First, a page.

Theories abound about what actually happened when Ali and Ionki finally met in the ring. As much as Ali is the greatest heavyweight who ever lived, he was no match for a master mixed-martial artist with wrestling skills. One account has it that after Ali’s camp realized Inoki intended a legit or “shoot” fight, they rapidly renegotiated the terms, agreeing to appear only if Inoki refrained from using any of his vaunted grappling skills. Others advance the notion that Inoki was allowed by rule to crush the Greatest at his whim, but neglected to do so out of deference.

What did transpire was at once bizarre and, over the course of the bout’s interminable fifteen rounds, both consequential and tedious. Ali wore regulation boxing gloves and Inoki did not. They circled one another warily, with the always-antic Ali shouting insults. Inoki would dive at Ali and kick him in the legs, while Ali flailed away, attempting to strike an opponent who was frequently seated in the ring. The typically reserved Japanese crowd became restless and a steady stream of boos commenced as it became clear that this awkward dance had no rhyme or reason.

That doesn’t mean that there was not the potential for real harm to come to both men, especially Ali. From the first round, Inoki landed hard leg strikes — the sort that raised welts. In the 4th round a series of kicks drove Ali to the ropes, where he mugged and played it off. It still looked awfully painful. In the 5th Inoki scored a nasty looking takedown and followed with additional leg strikes.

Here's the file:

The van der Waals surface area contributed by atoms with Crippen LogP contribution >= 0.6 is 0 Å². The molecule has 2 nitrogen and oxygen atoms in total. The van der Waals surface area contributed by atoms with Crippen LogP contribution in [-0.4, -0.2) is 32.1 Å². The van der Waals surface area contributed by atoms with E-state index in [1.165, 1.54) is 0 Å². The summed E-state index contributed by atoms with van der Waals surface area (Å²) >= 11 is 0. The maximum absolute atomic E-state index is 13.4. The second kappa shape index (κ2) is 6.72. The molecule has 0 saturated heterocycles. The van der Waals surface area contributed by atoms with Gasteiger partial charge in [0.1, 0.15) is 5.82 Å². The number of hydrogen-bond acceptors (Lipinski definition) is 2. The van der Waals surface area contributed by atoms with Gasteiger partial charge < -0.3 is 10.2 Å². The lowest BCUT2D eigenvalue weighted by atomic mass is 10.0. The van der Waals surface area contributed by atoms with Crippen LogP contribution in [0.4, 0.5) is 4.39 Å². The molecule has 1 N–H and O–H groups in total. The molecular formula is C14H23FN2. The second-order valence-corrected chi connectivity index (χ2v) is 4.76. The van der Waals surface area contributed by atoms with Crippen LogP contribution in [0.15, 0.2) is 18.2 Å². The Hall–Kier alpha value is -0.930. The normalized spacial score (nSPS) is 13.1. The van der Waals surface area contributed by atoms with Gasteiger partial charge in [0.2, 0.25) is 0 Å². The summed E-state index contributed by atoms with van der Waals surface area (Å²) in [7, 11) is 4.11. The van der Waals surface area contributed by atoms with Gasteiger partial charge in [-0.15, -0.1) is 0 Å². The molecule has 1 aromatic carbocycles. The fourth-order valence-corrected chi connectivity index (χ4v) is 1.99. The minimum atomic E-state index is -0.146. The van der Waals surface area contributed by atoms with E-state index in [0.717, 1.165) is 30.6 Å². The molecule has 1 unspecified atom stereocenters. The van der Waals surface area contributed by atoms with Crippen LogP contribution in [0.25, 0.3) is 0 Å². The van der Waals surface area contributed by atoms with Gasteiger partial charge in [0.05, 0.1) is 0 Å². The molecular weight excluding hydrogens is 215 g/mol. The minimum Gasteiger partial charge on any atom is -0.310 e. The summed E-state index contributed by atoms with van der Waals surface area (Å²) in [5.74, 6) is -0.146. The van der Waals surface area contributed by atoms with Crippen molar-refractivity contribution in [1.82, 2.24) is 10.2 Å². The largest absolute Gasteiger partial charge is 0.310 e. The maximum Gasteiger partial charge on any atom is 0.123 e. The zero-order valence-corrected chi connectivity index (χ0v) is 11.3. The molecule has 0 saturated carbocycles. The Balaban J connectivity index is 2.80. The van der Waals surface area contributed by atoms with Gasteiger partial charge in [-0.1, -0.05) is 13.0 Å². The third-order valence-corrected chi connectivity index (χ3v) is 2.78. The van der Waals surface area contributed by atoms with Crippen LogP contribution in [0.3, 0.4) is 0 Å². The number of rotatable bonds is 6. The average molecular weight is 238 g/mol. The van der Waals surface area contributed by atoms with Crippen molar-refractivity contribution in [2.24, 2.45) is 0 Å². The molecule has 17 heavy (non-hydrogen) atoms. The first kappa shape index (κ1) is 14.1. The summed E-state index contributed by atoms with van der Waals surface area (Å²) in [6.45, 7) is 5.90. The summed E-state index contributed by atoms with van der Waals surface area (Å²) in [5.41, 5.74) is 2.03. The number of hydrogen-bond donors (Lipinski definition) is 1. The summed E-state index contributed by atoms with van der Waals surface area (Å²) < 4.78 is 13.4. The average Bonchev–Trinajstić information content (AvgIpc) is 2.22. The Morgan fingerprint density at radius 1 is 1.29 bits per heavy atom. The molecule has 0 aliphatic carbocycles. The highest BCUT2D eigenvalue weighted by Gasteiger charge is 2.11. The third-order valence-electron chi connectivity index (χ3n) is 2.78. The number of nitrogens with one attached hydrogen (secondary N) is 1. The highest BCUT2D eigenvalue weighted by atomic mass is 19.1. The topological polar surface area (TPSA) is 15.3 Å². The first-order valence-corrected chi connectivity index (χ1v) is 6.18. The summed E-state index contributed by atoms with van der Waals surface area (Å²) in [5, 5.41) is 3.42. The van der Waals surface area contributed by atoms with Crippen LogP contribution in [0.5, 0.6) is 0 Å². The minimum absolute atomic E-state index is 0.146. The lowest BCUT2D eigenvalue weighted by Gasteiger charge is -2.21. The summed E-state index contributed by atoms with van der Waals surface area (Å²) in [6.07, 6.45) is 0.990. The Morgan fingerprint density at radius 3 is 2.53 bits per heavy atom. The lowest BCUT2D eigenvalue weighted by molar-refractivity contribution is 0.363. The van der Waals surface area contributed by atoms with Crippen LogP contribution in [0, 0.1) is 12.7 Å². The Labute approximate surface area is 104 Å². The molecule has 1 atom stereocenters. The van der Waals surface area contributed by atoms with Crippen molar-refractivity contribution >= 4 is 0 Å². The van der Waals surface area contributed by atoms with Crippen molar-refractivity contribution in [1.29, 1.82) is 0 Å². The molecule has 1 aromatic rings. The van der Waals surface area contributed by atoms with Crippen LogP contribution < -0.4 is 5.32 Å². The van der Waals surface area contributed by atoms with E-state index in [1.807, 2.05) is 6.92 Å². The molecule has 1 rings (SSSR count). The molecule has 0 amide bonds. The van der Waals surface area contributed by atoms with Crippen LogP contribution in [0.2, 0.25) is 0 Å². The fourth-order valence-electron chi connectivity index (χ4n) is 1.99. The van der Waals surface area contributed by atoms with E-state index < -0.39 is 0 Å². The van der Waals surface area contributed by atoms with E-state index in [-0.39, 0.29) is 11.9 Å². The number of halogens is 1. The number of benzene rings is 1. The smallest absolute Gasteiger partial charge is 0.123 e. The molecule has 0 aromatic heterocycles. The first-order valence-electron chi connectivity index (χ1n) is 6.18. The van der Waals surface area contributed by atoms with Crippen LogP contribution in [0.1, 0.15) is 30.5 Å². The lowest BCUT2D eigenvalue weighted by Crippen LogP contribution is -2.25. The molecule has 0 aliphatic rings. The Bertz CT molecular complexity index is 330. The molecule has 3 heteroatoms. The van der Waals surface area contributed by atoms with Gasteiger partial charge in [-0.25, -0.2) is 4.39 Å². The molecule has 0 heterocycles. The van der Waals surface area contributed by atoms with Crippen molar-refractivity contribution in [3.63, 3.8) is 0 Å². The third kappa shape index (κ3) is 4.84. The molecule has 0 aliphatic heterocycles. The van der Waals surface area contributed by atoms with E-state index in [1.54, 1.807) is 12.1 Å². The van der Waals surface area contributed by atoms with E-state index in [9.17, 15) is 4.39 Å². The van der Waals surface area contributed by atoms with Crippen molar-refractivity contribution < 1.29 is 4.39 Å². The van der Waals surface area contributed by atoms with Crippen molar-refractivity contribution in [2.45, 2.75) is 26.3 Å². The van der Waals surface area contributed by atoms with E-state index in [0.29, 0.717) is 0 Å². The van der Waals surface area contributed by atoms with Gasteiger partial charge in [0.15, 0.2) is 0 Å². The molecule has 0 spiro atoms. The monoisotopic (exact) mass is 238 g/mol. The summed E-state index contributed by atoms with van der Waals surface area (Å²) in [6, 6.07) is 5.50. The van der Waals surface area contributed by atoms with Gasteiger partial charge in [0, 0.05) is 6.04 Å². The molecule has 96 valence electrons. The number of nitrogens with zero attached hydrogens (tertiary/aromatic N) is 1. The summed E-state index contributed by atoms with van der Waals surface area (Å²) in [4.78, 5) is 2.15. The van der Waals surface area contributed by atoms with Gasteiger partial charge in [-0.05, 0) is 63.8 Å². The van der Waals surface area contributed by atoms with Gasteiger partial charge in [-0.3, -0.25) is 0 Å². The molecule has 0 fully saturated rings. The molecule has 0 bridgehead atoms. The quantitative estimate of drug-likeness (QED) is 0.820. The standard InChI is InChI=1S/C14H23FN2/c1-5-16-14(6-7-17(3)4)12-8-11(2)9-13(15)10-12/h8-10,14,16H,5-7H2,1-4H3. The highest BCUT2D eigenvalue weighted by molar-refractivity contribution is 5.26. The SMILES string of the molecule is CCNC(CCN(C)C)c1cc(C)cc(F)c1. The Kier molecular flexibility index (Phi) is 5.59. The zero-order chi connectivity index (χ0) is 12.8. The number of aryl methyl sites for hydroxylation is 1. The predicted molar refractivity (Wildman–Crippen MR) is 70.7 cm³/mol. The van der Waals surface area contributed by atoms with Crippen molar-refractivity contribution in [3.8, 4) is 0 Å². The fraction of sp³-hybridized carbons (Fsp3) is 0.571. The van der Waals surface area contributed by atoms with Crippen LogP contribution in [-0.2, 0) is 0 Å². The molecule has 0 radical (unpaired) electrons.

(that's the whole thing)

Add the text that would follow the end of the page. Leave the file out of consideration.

As the rounds accumulated, Ali, presumably tired of being savagely kicked, began circling away from Inoki in wider and wider roundelays. Inoki kept stalking and continued with his low strikes, Ali continued clowning, endured all fifteen rounds and accepted a “draw” — a decision ostensibly acknowledging that while Inoki had obviously won, he was docked points for “fouls.” 

Ali was already very much on the downside of his career. He was 34 at the time, with his skills in rapid decline. That he would go on to successfully defend his title against stone cold assassins like Ken Norton and Earnie Shavers in the ensuing two years is a testimony to his heart and masochism, both of which have never been in doubt or surpassed. But as soon as his ill-judged 1980 comeback challenge of Heavyweight champion Larry Holmes, he was demonstrating symptoms of the degenerative neural condition that would color his later years with sadness. The brush with Inoki left him with blood clots in his legs. His longtime corner-man Ferdie Pacheco claimed Ali never recovered from the beating, and that he certainly he never moved the same way in the ring again.

You can almost hear Marge Gunderson’s scolding voice: “All for a little bit of money.” But it wasn’t just a little, and neither will it be when Mayweather and McGregor meet this coming weekend, in what is a kind of spiritual sequel to that long ago fiasco in Japan. In prizefighting cash is king, and just about any match can be arranged if the public seems intent enough on paying to see it. Who knows what will take place on Saturday when a boxer once again challenges a martial artist with a makeshift set of rules. But the lessons of history —of Ali-Inoki — seem to suggest everything awful and nothing thrilling: pain and disappointment in equal measure. All for a lot of money.